The Lessons of Early November
With the smoke clearing from last week’s elections, it’s important to go back through and make sense of the chaos. Yes, most of these points have been made, but I’ll also wager we as a community haven’t properly addressed what they could mean one year from now and three years from now.
There was a notable Republican victory and a notable Republican loss last week. New Jersey Governor Chris Christie (please contain your shudders) won his seat, guaranteeing him a piece of political power until 2016 (we all know its coming). Ken Cuccinelli fell to Terry McAuliffe in Virgina, ceding that state’s executive power back to the Democratic party. It is not something we apparently wanted to dwell on long, as there is nowhere near the discourse among our own media as there is liberal. If you are a reader of The Week, you’ll have noticed a lack of real conservative analysis in the breakdown of the Cuccinelli loss. That is not bias on the magazine’s part, but rather a significant admission by the Left – they know just how scary that election was.
The Week, for those of you who don’t know, is a magazine that breaks down a story or issue and presents both sides – rather fairly. In the issue released late last week, almost every opinion culled for the Cuccinelli breakdown was decidedly liberal, but they were certainly not all saying the same thing. It is incredibly interesting to note that there were as many liberal voices praising the win as warning how close Cuccinelli got in the end of the race. That is enough to tell you what a danger Obamacare represents to them. The lack of conservative voices in that piece has meaning, as well. Our side knew that Virginia’s gubernatorial race was lost, but it’s not worth beating ourselves up over. We know the culprits behind it and now, more than ever, we have to fight them.
As far as the Christie victory goes, it was expected and offered nothing new for us. It was the chance the liberal media needed to nominate our 2016 candidate, a candidate Time magazine is already trying to tear down. The grassroots divide on Christie is the more interesting story for conservatives to focus on, as there is a noticeable collective of conservatives (not RINOs, I can assure you) who are not nearly as opposed to a Christie nomination as they were a Romney nomination. And, while I know it will earn me a lot of ire, I know that, push come to shove, Christie is a lot more palatable than Romney, but he has his flaws. His views on social issues, whether an admission of a liberal streak or simply a platform he used to stay in power as a Republican on the east coast, sours a lot of the conservative base.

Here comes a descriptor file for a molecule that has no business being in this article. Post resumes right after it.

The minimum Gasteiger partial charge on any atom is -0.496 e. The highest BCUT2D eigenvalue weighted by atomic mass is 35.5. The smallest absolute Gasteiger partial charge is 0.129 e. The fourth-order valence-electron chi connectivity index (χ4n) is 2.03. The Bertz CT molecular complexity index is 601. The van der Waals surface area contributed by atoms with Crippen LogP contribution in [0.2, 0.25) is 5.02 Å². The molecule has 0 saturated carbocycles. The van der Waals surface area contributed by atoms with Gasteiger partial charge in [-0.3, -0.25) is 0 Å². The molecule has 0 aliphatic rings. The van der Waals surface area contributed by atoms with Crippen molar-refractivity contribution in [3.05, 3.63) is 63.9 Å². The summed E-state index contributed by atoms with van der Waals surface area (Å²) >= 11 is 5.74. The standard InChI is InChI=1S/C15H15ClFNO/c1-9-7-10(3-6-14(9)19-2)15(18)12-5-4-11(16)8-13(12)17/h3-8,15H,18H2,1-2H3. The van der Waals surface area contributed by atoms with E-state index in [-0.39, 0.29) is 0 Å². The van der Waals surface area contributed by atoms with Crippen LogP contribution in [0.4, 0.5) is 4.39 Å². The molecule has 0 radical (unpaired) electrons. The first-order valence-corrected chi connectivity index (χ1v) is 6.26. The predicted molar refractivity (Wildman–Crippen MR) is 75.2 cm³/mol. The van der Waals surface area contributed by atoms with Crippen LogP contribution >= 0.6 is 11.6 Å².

What comes next is important, however, as it directly impacts the future of our movement in regaining power next year and three years from now. Each race offered very important lessons that the Republican party HAS to learn immediately.
The first lesson comes from the Cuccinelli campaign: Do not alienate the base. In an effort to regain support of Chamber of Commerce Republicans, the Cuccinelli campaign ignored the grassroots conservatives that offered so much support. The Republican party has apparently not noticed how big of an impact that makes yet. The second lesson we can draw from the Virginia race is just how effective campaigning against Obamacare is, and it’s simply not enough for the GOP to campaign against it – voters have to know you mean it.
See the Kentucky Senate race. Kentucky voters are aware now that Mitch McConnell doesn’t mean what he says about Obamacare, and his numbers suffer because of it. A veteran Senator/campaign brawler like McConnell should not be so vulnerable to an upstart like Matt Bevin, but he is. The voters know wool was being pulled over their eyes, and they are fighting back. This, again, is a lesson the GOP should learn fast.
The third lesson is one we can learn from Chris Christie. New Jersey voters love a candidate who is candid and frank with them. That is Christie’s political genius. You don’t get the feeling that you’re being fooled by him – you know exactly what you’re getting. In this way, the anti-gun rights and gay marriage rhetoric is admirable. He’s not talking up one platform while standing firmly on another. You may not like it, but in a way, it commands a little respect.
Christie, in this sense, is the direct opposite of Mitt Romney. Romney was a wishy-washy candidate who could not relate to the base, and it cost him. People like Christie because of his attitude. He has a spine. Romney did not. His campaign neutered all rhetoric and it hurt them badly. Hopefully, this lesson, along with the others, is something SOMEONE in our party will notice. Of course, it won’t be noticed by the ones who really need to see it.